Meanwhile, initiatives such as the New Roots Community Farm and the City Heights Farmers' Market have been launched by nonprofits with philanthropic support in the name of "food justice," with the goal of reducing racial disparities in access to healthy food and empowering residents – projects that are particularly appealing to highly educated people who value diversity and democracy.
Upending an existing foodscape
In media coverage of changing foodscapes in low-income neighborhoods like City Heights, you'll rarely find any complaints.
San Diego Magazine's neighborhood guide for City Heights, for example, emphasizes its "claim to authentic international eats, along with live music venues, craft beer, coffee, and outdoor fun." It recommends several ethnic restaurants and warns readers not to be fooled by appearances.
Longtime residents find themselves forced to compete against the "urban food machine"
But that doesn't mean objections don't exist.
Many longtime residents and small-business owners – mostly people of color and immigrants – have, for decades, lived, worked and struggled to feed their families in these neighborhoods. To do so, they've run convenience stores, opened ethnic restaurants, sold food in parks and alleys and created spaces to grow their own food.
All represent strategies to meet community needs in a place mostly ignored by mainstream retailers.
So what happens when new competitors come to town?
Starting at a disadvantage
As I document in my book, these ethnic food businesses, because of a lack of financial and technical support, often struggle to compete with new enterprises that feature fresh façades, celebrity chefs, flashy marketing, bogus claims of authenticity and disproportionate media attention. Furthermore, following the arrival of more-affluent residents, existing ones find it increasingly difficult to stay.
My analysis of real estate ads for properties listed in City Heights and other gentrifying San Diego neighborhoods found that access to restaurants, cafés, farmers markets and outdoor dining is a common selling point. The listings I studied from 2019 often enticed potential buyers with lines like "shop at the local farmers' market," "join food truck festivals" and "participate in community food drives!"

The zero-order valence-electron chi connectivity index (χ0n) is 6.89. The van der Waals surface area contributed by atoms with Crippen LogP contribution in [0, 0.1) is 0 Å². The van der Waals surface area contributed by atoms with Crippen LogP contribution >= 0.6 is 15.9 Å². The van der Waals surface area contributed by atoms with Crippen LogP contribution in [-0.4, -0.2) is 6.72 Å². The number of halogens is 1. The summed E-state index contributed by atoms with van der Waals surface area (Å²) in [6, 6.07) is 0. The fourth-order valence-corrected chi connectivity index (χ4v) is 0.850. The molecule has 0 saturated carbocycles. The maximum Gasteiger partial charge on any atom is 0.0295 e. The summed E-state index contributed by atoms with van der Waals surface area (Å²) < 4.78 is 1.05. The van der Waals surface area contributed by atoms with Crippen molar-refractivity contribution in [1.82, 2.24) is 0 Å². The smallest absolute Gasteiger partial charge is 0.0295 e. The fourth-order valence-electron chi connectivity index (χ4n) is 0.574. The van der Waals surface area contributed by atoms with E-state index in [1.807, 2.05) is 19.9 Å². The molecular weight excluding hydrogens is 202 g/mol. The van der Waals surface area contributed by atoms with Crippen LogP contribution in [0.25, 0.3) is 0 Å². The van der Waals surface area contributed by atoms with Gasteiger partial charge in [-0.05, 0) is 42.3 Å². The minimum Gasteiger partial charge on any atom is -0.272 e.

San Diego Magazine's home buyer guide for the same year identified City Heights as an "up-and-coming neighborhood," attributing its appeal to its diverse population and eclectic "culinary landscape," including several restaurants and Fair@44.
When I see that City Heights' home prices rose 58% over the past three years, I'm not surprised.
Going up against the urban food machine
Longtime residents find themselves forced to compete against what I call the "urban food machine," a play on sociologist Harvey Molotch's "urban growth machine" – a term he coined more than 50 years ago to explain how cities were being shaped by a loose coalition of powerful elites who sought to profit off urban growth.
I argue that investors and developers use food as a tool for achieving the same ends.
When their work is done, what's left is a rather insipid and tasteless neighborhood, where foodscapes become more of a marketable mishmash of cultures than an ethnic enclave that's evolved organically to meet the needs of residents. The distinctions of time and place start to blur: An "ethnic food district" in San Diego looks no different than one in Chicago or Austin.
Meanwhile, the routines and rhythms of everyday life have changed so much that longtime residents no longer feel like they belong. Their stories and culture reduced to a selling point, they're forced to either recede to the shadows or leave altogether.
It's hard to see how that's a form of inclusion or empowerment.